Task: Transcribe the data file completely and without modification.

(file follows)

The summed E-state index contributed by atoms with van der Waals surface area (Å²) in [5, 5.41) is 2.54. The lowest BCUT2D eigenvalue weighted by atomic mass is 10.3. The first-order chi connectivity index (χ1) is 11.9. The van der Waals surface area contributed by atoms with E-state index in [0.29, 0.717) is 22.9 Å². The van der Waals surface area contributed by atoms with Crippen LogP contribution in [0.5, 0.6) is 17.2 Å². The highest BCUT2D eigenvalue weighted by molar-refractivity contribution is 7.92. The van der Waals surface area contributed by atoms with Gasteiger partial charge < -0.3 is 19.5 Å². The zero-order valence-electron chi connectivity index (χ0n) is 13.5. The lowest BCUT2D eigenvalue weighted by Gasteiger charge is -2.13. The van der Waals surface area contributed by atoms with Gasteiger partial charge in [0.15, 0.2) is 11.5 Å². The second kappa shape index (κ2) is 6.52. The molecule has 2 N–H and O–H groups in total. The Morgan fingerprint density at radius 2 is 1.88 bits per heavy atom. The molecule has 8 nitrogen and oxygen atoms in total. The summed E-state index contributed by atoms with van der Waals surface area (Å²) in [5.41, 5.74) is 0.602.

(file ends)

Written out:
The summed E-state index contributed by atoms with van der Waals surface area (Å²) in [5, 5.41) is 2.54. The lowest BCUT2D eigenvalue weighted by atomic mass is 10.3. The first-order chi connectivity index (χ1) is 11.9. The van der Waals surface area contributed by atoms with E-state index in [0.29, 0.717) is 22.9 Å². The van der Waals surface area contributed by atoms with Crippen LogP contribution in [0.5, 0.6) is 17.2 Å². The highest BCUT2D eigenvalue weighted by molar-refractivity contribution is 7.92. The van der Waals surface area contributed by atoms with Gasteiger partial charge < -0.3 is 19.5 Å². The zero-order valence-electron chi connectivity index (χ0n) is 13.5. The lowest BCUT2D eigenvalue weighted by Gasteiger charge is -2.13. The van der Waals surface area contributed by atoms with Gasteiger partial charge in [0.15, 0.2) is 11.5 Å². The second kappa shape index (κ2) is 6.52. The molecule has 2 N–H and O–H groups in total. The Morgan fingerprint density at radius 2 is 1.88 bits per heavy atom. The molecule has 8 nitrogen and oxygen atoms in total. The summed E-state index contributed by atoms with van der Waals surface area (Å²) in [5.41, 5.74) is 0.602.